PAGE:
.

Parsley Leaf Potatoes

  • 3/4 stick (6 tablespoons) unsalted butter, melted
  • 8 russet (baking) potatoes (4 lb total; preferably organic), scrubbed
  • 16 fresh flat-leaf parsley leaves

Put oven rack in middle position and preheat oven to 450°F.

Pour butter into a large shallow baking pan (1 inch deep) and tilt to coat bottom. Working with 1 potato at a time, halve potatoes lengthwise, then put a parsley leaf on cut side of each potato half and season with salt. Put potatoes, cut sides down, in baking pan and roast (do not turn over) until undersides are golden and potatoes are tender, 45 minutes.

.
.

August 19, 2014 at 2:07 pm 2 comments

csa share – week 12

csa share week 12

Welcome to the 12th week of the 2014 Pitchfork & Crow Summer CSA!

Here’s what’s in the share:

  • Garlic
  • Basil
  • Sweet Corn – this week we have the bicolor variety Luscious!
  • Carrots
  • Lettuce
  • Summer Squash
  • Cucumbers
  • Tomatoes
  • Eggplant – mostly a mix of the Italian heirloom Violetta di Firenza and the Japanese variety Diamond
  • Romano Beans – “The buttery flavor and hearty texture of this Romano bean will take your garden by storm!” so says the seed source.  And it’s true!
  • Jalapeno Peppers

peppers and tomatoes
If you haven’t noticed, we’re well into tomato season.  It’s time to start thinking about preserving some of that summer tastiness for winter in jars on the shelf or in the freezer.  What’s your favorite way to preserve the tomato bounty?  Do you have a favorite sauce, chutney, or ketchup recipe?  If so, we’d love to share it with the group.

tomatoes

Every winter when we’re putting together our planting plan we get a little overwhelmed with all the varieties of tomatoes available.  Cherries, slicers, heirlooms, plums, paste: how do you choose?  To simplify our decision making this season, we chose to trust the seed folks at Uprising Seeds and 11 of the 21 varieties that made it onto the plan came from their selections.  Of course we have a few favorites from years past that we had to include as well, but narrowing our focus to Uprising’s selections seems to have been a good choice thus far.  Hopefully you’re enjoying the variety of tomatoes available to choose from at the pick-ups too.

In week’s past we’ve been giving out a lot of the yellow shouldered pink heirloom tomatoes called German Johnson and the red Italian Heirloom as seen in the photo above.  This week we’re bringing you a plethora of the other colors of heirlooms including the “sunset orange” Gold Medal and the darker Carbon and Paul Robeson.  With so many varieties to choose from, you could have a tomato taste test at home!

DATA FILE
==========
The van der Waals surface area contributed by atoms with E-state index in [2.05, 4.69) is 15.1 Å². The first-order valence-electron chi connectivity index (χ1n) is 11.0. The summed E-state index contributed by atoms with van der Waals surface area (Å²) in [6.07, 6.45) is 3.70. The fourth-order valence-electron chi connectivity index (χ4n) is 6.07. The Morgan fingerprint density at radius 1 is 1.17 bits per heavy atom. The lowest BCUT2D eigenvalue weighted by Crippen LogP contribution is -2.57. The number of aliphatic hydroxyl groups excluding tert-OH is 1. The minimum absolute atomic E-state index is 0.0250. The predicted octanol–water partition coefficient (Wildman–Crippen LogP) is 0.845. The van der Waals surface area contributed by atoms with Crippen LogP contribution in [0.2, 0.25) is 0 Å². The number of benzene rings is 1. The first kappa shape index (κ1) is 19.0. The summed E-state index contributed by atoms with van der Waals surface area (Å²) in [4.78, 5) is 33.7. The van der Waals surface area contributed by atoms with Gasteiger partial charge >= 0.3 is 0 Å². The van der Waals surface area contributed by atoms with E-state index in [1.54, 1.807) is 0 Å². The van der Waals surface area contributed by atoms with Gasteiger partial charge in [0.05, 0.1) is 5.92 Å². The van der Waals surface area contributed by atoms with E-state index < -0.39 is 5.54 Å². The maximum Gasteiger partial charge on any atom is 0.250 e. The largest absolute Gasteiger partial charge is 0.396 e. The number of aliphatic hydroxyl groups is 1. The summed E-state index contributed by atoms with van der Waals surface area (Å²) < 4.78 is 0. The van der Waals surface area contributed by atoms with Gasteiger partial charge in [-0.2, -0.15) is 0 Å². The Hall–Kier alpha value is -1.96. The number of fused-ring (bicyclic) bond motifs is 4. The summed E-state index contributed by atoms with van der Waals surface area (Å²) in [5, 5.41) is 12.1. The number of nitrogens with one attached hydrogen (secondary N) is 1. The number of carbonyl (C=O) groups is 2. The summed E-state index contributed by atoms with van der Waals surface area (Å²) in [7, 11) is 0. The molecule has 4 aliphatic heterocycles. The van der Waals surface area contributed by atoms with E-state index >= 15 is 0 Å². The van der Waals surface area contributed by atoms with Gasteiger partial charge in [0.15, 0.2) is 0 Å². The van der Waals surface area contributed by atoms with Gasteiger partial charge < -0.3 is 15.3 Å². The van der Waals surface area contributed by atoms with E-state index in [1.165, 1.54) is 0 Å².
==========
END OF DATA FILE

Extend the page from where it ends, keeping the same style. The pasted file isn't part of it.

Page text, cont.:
jeff and ira

Last week proved to be another hot one on the farm, and we tried to hunker down and get as much work done as possible through the heat.  We continued our battle against the weeds, seeded the overwintering onions, and transplanted chicories for winter salads.  As difficult as it is to be in the wintery mind frame these days, I’m sure we’ll appreciate the effort when we’re actually in the depths of the the cold weather.  Just about that time we’ll also be appreciating the jars tomato sauce we’re planning to get put up as well.

Enjoy the vegetables and we’ll see you next week!

Your farmers,
Jeff Bramlett and Carri Heisler

.

Here are a few recipes to get you inspired:

Green Beans Braised with Tomatoes and Basil

  • 3 tablespoons extra-virgin olive oil
  • 1 cup finely chopped white onion
  • 2 garlic cloves, minced
  • 1 1/2 pounds green beans, trimmed
  • 2 large plum tomatoes, finely chopped (about 1 cup)
  • 1 cup (packed) fresh basil leaves
  • 1/2 cup water
Heat oil in large nonstick skillet over medium heat. Add onion and garlic and sauté until onion softens slightly, about 5 minutes. Add green beans, tomatoes, basil leaves, and 1/2 cup water. Cook until beans are crisp-tender, stirring and tossing occasionally, about 10 minutes. Season to taste with salt and pepper. Transfer to bowl and serve.
.

Garlicky Eggplant, Tomato and Basil Bobolis

  • 4 medium Japanese eggplants, thinly sliced lengthwise
  • 1/4 cup olive oil
  • 3 cups freshly grated mozzarella cheese
  • 2 1-pound Bobolis (baked cheese pizza crusts)
  • 1 1/2 pounds plum tomatoes, halved, seeded, chopped
  • 6 ounces fresh soft goat cheese (such as Montrachet), coarsely crumbled
  • 15 large garlic cloves, very thinly sliced
  • 1 1/2 cups thinly sliced fresh basil leaves (about 2 bunches)

Preheat broiler. Arrange eggplant slices on large baking sheet. Brush oil over both sides of eggplant. Season with salt and pepper. Broil until eggplant is tender and begins to brown, turning occasionally, about 6 minutes. Cool.

Place 2 large baking sheets in oven on separate racks and preheat to 500°F. Sprinkle 1 cup mozzarella cheese over each Boboli crust. Top with eggplant slices, chopped tomatoes, goat cheese, garlic slices and fresh basil. Sprinkle remaining mozzarella cheese over pizza. Transfer Bobolis to preheated baking sheets in oven. Bake until cheese melts and pizza edges are brown and crisp, about 12 minutes. Transfer to work surface. Let stand 10 minutes. Cut into wedges. Reassemble on platter and serve.

.

Baba Ganoush (Eggplant Dip)

4 medium eggplant, globe or Italian (to yield 2 cups cooked eggplant)
3 garlic cloves, peeled and chopped
¼ cup tahini (see Note)
2 Tbsp. extra-virgin olive oil
~ Salt to taste
~ Juice of 2 to 3 lemons
~ Diced parsley for garnish (optional)

1. Preheat the oven to 425 degrees.